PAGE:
New Plans For Job Creation In Maryland

BALTIMORE (WJZ) — New plans to bring thousands of new jobs to Baltimore City. With the highest unemployment rates. Maryland’s Governor and Baltimore City’s Mayor are trying to solve the problem by cutting taxes and investing in training. It’s their way of getting and keeping jobs in Baltimore.

With the recreation of Rec Pier Hotel is still under construction in Fells Point, but bartender Crystal Nowack, who’s looking for work, has already applied for a job here.

“When you find one it’s hard to keep. Everything changes over. Everybody’s selling. Running out of money,” says Nowack.

Alex Chalpin has been on 16 job interviews.

“I’ve talked about trying to find a job down here, but in the medical world it’s sometimes not that quite simple,” he says.

And he’s not alone. The state’s unemployment is just over four percent, and Baltimore City’s unemployment rate is higher at about six percent.

“We have a couple areas of the state that need to catch up with the rest of us,” says Hogan

Governor Larry Hogan announced the 2017 Maryland Jobs Initiative, which will include legislation with incentives for job-creation and invests $5 million dollars in education and job-training.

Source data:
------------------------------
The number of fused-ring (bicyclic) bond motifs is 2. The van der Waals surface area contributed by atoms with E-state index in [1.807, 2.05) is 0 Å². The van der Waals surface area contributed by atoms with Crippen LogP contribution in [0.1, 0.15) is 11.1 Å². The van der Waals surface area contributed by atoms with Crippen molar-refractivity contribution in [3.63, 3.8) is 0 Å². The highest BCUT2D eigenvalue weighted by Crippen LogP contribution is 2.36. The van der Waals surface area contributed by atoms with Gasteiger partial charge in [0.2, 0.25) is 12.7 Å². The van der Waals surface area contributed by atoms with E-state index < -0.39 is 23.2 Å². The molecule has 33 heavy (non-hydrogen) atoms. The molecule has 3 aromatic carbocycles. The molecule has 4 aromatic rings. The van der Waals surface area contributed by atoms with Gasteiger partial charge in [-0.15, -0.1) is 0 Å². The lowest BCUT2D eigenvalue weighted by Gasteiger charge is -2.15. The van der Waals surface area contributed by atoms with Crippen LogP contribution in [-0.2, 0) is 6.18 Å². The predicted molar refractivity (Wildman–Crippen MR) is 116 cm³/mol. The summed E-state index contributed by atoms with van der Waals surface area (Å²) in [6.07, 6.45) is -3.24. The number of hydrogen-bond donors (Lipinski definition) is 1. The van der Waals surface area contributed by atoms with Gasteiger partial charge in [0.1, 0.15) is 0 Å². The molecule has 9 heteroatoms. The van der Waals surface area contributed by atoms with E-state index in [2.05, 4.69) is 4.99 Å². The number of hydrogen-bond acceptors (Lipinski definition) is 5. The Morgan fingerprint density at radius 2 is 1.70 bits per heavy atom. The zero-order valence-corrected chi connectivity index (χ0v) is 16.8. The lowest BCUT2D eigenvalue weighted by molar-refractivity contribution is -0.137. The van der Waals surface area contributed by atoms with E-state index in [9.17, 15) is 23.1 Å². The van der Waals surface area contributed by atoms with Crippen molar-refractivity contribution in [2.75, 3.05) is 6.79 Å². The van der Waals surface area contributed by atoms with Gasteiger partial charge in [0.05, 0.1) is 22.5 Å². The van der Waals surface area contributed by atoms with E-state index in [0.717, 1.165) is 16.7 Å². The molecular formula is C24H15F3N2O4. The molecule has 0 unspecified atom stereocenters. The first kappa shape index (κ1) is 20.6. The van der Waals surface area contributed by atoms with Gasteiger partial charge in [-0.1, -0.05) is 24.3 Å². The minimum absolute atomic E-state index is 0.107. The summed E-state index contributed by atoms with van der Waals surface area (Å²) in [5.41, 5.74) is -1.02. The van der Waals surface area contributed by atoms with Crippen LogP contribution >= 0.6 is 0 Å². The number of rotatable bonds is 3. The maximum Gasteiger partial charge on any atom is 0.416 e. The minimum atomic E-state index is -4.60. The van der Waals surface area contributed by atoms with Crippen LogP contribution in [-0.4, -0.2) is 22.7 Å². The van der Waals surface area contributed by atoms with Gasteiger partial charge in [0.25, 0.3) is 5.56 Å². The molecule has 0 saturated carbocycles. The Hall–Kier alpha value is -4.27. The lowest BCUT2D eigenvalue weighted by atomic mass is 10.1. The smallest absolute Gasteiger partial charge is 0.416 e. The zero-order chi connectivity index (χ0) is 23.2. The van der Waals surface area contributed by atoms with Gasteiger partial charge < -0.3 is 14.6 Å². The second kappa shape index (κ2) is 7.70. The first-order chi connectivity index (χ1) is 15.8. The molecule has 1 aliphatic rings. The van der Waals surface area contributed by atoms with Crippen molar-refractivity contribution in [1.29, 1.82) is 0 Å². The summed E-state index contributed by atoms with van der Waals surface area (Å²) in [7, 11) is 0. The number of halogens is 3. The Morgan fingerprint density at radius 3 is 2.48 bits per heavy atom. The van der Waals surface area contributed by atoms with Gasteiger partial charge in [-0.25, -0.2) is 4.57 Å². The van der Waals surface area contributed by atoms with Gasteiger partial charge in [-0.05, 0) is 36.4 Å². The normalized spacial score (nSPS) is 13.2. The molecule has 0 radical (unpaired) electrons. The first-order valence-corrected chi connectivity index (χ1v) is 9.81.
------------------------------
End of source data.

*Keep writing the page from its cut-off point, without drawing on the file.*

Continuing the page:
The plan waives all state taxes for 10 years, for any manufacturing company that comes to Maryland, increases the number of P-Tech schools, funding for the Workforce Quality Program, cyber-job training, and tax credits for cyber-security investments.

“The legislation will also include tax incentives for current employers who create additional jobs in areas with high unemployment, like Baltimore City.”

Mayor Catherine Pugh tells WJZ, she’s eager to get people working.

“We’ve got to do a better job of making sure we tie every opportunity that happens into Baltimore for jobs for people who live in this city,” says Pugh.

The governor is making a big push for cyber technology jobs. He says he believes that’s where the jobs are. The general assembly has reviewed and failed to pass similar proposals in the past. But this proposal is receiving bi-partisan support.

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